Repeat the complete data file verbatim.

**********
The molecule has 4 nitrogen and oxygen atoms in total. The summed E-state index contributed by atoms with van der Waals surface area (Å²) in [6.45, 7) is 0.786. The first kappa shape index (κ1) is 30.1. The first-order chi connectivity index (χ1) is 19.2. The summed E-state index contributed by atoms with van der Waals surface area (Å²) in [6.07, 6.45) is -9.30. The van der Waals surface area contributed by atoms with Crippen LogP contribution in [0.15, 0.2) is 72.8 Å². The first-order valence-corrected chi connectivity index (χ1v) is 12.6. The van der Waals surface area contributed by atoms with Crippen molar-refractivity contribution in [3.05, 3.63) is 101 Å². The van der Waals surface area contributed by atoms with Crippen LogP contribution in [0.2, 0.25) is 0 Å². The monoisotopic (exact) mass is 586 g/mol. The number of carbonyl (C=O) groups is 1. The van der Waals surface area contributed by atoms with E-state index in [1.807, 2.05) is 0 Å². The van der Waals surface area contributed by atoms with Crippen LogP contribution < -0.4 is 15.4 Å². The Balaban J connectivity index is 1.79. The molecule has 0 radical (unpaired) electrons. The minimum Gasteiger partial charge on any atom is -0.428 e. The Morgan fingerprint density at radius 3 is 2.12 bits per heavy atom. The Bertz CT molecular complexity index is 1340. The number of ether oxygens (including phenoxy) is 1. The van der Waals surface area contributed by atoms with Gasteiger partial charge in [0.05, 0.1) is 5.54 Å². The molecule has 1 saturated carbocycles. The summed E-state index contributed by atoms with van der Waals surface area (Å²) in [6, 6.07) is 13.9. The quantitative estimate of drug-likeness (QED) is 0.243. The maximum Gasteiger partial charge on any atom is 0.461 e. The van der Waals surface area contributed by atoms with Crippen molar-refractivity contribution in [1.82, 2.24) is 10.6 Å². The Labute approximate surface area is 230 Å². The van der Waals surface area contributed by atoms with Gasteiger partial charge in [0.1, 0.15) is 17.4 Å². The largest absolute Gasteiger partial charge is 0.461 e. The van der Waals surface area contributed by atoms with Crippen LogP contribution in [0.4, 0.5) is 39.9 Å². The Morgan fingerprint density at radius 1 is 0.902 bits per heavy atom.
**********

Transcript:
The molecule has 4 nitrogen and oxygen atoms in total. The summed E-state index contributed by atoms with van der Waals surface area (Å²) in [6.45, 7) is 0.786. The first kappa shape index (κ1) is 30.1. The first-order chi connectivity index (χ1) is 19.2. The summed E-state index contributed by atoms with van der Waals surface area (Å²) in [6.07, 6.45) is -9.30. The van der Waals surface area contributed by atoms with Crippen LogP contribution in [0.15, 0.2) is 72.8 Å². The first-order valence-corrected chi connectivity index (χ1v) is 12.6. The van der Waals surface area contributed by atoms with Crippen molar-refractivity contribution in [3.05, 3.63) is 101 Å². The van der Waals surface area contributed by atoms with Crippen LogP contribution in [0.2, 0.25) is 0 Å². The monoisotopic (exact) mass is 586 g/mol. The number of carbonyl (C=O) groups is 1. The van der Waals surface area contributed by atoms with E-state index in [1.807, 2.05) is 0 Å². The van der Waals surface area contributed by atoms with Crippen LogP contribution < -0.4 is 15.4 Å². The Balaban J connectivity index is 1.79. The molecule has 0 radical (unpaired) electrons. The minimum Gasteiger partial charge on any atom is -0.428 e. The Morgan fingerprint density at radius 3 is 2.12 bits per heavy atom. The Bertz CT molecular complexity index is 1340. The number of ether oxygens (including phenoxy) is 1. The van der Waals surface area contributed by atoms with Gasteiger partial charge in [0.05, 0.1) is 5.54 Å². The molecule has 1 saturated carbocycles. The summed E-state index contributed by atoms with van der Waals surface area (Å²) in [6, 6.07) is 13.9. The quantitative estimate of drug-likeness (QED) is 0.243. The maximum Gasteiger partial charge on any atom is 0.461 e. The van der Waals surface area contributed by atoms with Crippen molar-refractivity contribution in [1.82, 2.24) is 10.6 Å². The Labute approximate surface area is 230 Å². The van der Waals surface area contributed by atoms with Gasteiger partial charge in [0.1, 0.15) is 17.4 Å². The largest absolute Gasteiger partial charge is 0.461 e. The van der Waals surface area contributed by atoms with Crippen LogP contribution in [0.4, 0.5) is 39.9 Å². The Morgan fingerprint density at radius 1 is 0.902 bits per heavy atom.